After the end of the Cold War, it is clear that the chief policy issue facing the United States and other industrial democracies will be that of economic competitiveness. In trying to understand the origins of competitiveness, the chief puzzle concerns why capitalist East Asia grew as fast as it did over the past two generations. Most of the ...
After the end of the Cold War, it is clear that the chief policy issue facing the United States and other industrial democracies will be that of economic competitiveness. In trying to understand the origins of competitiveness, the chief puzzle concerns why capitalist East Asia grew as fast as it did over the past two generations. Most of the current literature on this subject discusses the problem in terms of either free market or state interventionist policies, but few take seriously the possiblity that culture somehow lies at the root of Asian success. This book explores the ways in which countries that share apparently similar capitalist economic institutions are in fact quite different from one another - different in their approaches, work, entrepreneurship, industrial organization and, ultimately, economic performance.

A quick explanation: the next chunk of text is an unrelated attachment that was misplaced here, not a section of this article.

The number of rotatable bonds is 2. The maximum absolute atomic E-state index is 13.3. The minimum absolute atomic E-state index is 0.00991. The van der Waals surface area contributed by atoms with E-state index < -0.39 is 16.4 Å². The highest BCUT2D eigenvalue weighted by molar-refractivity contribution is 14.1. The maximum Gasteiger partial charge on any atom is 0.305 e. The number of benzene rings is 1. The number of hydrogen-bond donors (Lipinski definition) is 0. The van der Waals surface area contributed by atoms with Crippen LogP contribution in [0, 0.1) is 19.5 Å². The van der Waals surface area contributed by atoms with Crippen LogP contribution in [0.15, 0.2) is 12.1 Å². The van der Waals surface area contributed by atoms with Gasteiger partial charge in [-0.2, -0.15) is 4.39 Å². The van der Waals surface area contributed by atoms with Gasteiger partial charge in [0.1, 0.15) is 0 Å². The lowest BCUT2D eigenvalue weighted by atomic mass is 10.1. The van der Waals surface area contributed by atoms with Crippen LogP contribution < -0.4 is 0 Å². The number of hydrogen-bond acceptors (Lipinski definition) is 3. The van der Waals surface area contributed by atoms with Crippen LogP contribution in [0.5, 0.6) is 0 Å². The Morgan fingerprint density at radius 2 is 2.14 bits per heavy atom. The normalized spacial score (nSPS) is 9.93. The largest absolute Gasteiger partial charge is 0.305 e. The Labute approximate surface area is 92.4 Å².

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Publishers Weekly, 1995-07-10 In his acclaimed The End of History and the Last Man, Rand Corporation analyst Fukuyama argued that capitalist democracy is the ultimate goal of history, the highest form of socioeconomic organization. His audacious premise in this provocative new study is that the degree of trust and social cohesion in a particular society greatly influences that nation's economic well-being and global competitiveness. France, Italy, South Korea and China, in his schema, are family-oriented societies with relatively low levels of trust among strangers. In such countries, he maintains, state intervention is often the only way to build large-scale industries, and inefficient public administration, political corruption and fragmented party systems are common. By contrast, Germany and Japan, superpowers marked by a highly developed sense of societal trust and communal solidarity, readily developed large-scale enterprises and professional management. In the United States, Fukuyama maintains, the upsurge of individualism at the expense of communityścombined with rising crime and litigation, the breakdown of families and the decline of neighborhoods, clubs, associationsśweakens our overall global competitiveness and augurs a more intrusive government to regulate social relations. Fukuyama's bold attempt to link cultural values to economic performance is bound to stir controversy. (Aug.)
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